Joint Model for Phenotypes in Parents and Offspring
Assuming a female-specific disease, let M, F, C denote the numbers of copies of the variant allele carried by the mother, father and daughter, respectively and let DM and DC denote the occurrence of the disease in the mother and daughter, respectively. The joint distribution of the parental phenotypes and triad genotypes can be factored into two parts as follows:
Here the first factor contains the classical transmission-based information while the second factor contains information contributed by the parental phenotypes. These two sources of information can be modeled separately, as will be described below. Alternatively, the joint likelihood (1) can be maximized. The model for risk can be parameterized to impose equality of parental and offspring relative risks or to test that equality. The maximization can make use of the expectation-maximization (EM) algorithm when some parental genotypes are missing, provided that missingness is noninformative, that is, unrelated to the unmeasured genotype, conditional on the observed data (Dempster et al., 1977).
Model for the Transmission-based Test
The transmission-based tests are based on modeling the distribution of triad genotypes conditional on the offspring's being affected. We postulate a robust log-linear risk model (Weinberg et al., 1998) as follows:
Here the μ(M,F) represent six mating-type parameters corresponding to the unordered parental genotypes under assumed mating symmetry for the allele under study. Here, mating symmetry means that in the source population Pr [M = m, F = f] = Pr [M = f, F = m], which implies that μ(M,F) = μ(F,M). These mating type parameters ensure that inferences about the γj use only information from transmissions, thereby conferring robustness against population stratification. Exponentiating γ1 and γ2 yields the relative risk for a child who carries 1 or 2 copies compared to one who carries no copies, i.e., R1 and R2. One can test for genetic effects of the variant by testing the null hypothesis that γ1 = γ2 = 0. The six mating type parameters confer robustness against population stratification by effectively forcing conditioning on the unordered parental genotypes at the studied locus. The co-dominant risk parameterization in (2) can be modified to accommodate a log-additive (as used in our simulations), dominant or recessive mode of inheritance.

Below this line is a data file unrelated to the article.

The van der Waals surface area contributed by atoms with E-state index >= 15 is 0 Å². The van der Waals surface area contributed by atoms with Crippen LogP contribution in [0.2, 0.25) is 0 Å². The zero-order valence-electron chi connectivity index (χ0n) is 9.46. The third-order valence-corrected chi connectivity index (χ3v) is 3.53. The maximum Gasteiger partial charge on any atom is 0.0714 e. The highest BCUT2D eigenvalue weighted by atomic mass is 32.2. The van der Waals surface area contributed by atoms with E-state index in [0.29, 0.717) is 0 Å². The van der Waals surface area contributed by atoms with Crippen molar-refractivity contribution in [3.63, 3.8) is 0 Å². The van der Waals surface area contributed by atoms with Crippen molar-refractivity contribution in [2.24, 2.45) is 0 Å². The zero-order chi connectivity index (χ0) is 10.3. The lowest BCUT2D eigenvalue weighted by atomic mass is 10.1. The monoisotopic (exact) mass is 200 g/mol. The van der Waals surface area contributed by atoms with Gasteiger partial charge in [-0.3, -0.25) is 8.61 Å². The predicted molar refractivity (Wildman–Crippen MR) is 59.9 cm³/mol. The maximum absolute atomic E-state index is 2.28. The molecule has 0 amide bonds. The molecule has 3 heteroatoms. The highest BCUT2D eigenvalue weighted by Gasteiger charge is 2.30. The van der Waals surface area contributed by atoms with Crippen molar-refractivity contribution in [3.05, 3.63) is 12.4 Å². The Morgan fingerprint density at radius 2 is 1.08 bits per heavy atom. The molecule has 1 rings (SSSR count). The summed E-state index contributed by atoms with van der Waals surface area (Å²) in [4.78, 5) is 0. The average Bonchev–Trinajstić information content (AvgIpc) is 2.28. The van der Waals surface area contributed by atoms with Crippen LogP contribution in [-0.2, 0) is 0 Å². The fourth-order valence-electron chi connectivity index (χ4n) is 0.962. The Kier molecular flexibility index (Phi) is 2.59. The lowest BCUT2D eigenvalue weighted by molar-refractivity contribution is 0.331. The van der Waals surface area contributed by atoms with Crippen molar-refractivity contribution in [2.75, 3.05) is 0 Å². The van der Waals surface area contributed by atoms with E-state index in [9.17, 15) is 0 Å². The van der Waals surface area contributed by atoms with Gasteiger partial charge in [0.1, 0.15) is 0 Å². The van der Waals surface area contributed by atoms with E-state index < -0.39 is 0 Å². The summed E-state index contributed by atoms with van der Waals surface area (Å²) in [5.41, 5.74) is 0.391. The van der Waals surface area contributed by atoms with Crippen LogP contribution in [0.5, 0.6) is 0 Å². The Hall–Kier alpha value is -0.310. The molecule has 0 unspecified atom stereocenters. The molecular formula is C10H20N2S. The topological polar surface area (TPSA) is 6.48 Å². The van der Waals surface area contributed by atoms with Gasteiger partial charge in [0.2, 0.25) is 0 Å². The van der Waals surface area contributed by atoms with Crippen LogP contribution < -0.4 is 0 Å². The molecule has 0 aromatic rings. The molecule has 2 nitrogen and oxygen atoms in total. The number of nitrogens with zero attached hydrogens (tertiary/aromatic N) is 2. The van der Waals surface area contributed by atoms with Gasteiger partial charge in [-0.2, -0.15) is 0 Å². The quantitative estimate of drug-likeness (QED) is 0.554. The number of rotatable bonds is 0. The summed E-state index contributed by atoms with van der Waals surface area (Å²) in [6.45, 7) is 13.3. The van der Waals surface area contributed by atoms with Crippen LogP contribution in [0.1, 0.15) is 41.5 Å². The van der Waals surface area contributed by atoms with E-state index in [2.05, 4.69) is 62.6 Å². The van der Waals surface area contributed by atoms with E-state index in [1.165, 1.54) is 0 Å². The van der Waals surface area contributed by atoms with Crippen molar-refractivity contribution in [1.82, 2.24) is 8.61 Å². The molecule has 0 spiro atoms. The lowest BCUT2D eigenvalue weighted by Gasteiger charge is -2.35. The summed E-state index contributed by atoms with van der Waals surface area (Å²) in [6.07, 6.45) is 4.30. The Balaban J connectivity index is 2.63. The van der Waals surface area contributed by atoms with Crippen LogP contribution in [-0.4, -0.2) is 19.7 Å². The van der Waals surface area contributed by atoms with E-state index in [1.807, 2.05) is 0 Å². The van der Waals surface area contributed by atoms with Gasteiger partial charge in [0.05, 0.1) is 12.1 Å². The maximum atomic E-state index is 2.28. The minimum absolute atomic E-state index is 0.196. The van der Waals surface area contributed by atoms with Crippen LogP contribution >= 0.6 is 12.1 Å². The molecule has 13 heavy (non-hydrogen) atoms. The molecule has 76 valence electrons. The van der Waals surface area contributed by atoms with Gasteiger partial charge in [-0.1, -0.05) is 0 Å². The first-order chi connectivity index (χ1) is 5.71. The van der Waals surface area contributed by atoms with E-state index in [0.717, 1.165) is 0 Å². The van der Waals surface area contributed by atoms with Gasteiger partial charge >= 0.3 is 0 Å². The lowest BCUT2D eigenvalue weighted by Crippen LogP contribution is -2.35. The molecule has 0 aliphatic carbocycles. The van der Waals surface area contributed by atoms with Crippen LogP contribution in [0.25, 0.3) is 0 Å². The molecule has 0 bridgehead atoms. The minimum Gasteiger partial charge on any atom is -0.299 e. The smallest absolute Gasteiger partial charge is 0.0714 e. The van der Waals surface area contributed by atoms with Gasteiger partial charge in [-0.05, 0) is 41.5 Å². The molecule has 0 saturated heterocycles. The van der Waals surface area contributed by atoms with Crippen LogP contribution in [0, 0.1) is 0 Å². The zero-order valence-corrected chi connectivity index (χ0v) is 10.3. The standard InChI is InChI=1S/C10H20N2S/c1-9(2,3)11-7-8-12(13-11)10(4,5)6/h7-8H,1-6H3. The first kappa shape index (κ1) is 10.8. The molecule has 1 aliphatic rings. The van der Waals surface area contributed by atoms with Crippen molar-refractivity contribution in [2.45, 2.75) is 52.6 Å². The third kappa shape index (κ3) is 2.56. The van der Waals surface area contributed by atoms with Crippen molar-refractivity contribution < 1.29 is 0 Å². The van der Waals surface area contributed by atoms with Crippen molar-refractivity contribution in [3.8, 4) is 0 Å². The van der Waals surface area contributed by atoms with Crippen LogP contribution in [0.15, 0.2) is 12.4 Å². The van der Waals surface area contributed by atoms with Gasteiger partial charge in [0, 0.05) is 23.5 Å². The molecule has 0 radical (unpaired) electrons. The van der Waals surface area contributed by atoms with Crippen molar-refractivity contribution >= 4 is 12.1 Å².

Modeling Risk in a Parent
We model the phenotype of the mother of an affected daughter using a log-binomial model as follows:
Here, the α(M,F) represent six mating-type parameters corresponding to the unordered parental genotypes for the allele under study. Exponentiating β1 and β2 yields the relative risks for disease in the mothers who carry 1 or 2 copies compared to those who carry no copies, i.e., Rm1 and Rm2. One can test for genetic effects of the variant by testing the null hypothesis that β1 = β2 = 0.
In model (3), risk in mothers of cases depends on paternal genotype through the α(M,F). These parameters provide proxy adjustment for sub-population membership; their inclusion confers resistance to bias due to genetic population stratification. Formal justification of robustness appears in the Supplementary Material. As explained there, the α(M,F) allow baseline disease risks to differ across subpopulations; but control of stratification bias requires certain assumptions such as mating symmetry. Note also that the only informative pairs of parents (those who contribute to estimation of the βj) are parents who differ in their genotypes. Thus, robustness comes at a price. Also, we are assuming that the relative risks do not depend on epistasis with other causative variants that are enriched in parents of cases. That is, we assume that the conditioning on DC can be ignored in the modeling. (This assumption would certainly hold under the null so has no effect on validity of testing). The risk parameterization in (3) also can be modified to accommodate log-additive, dominant or recessive models. Model (3) can be fitted using procedures for generalized linear models that are readily available in statistical packages.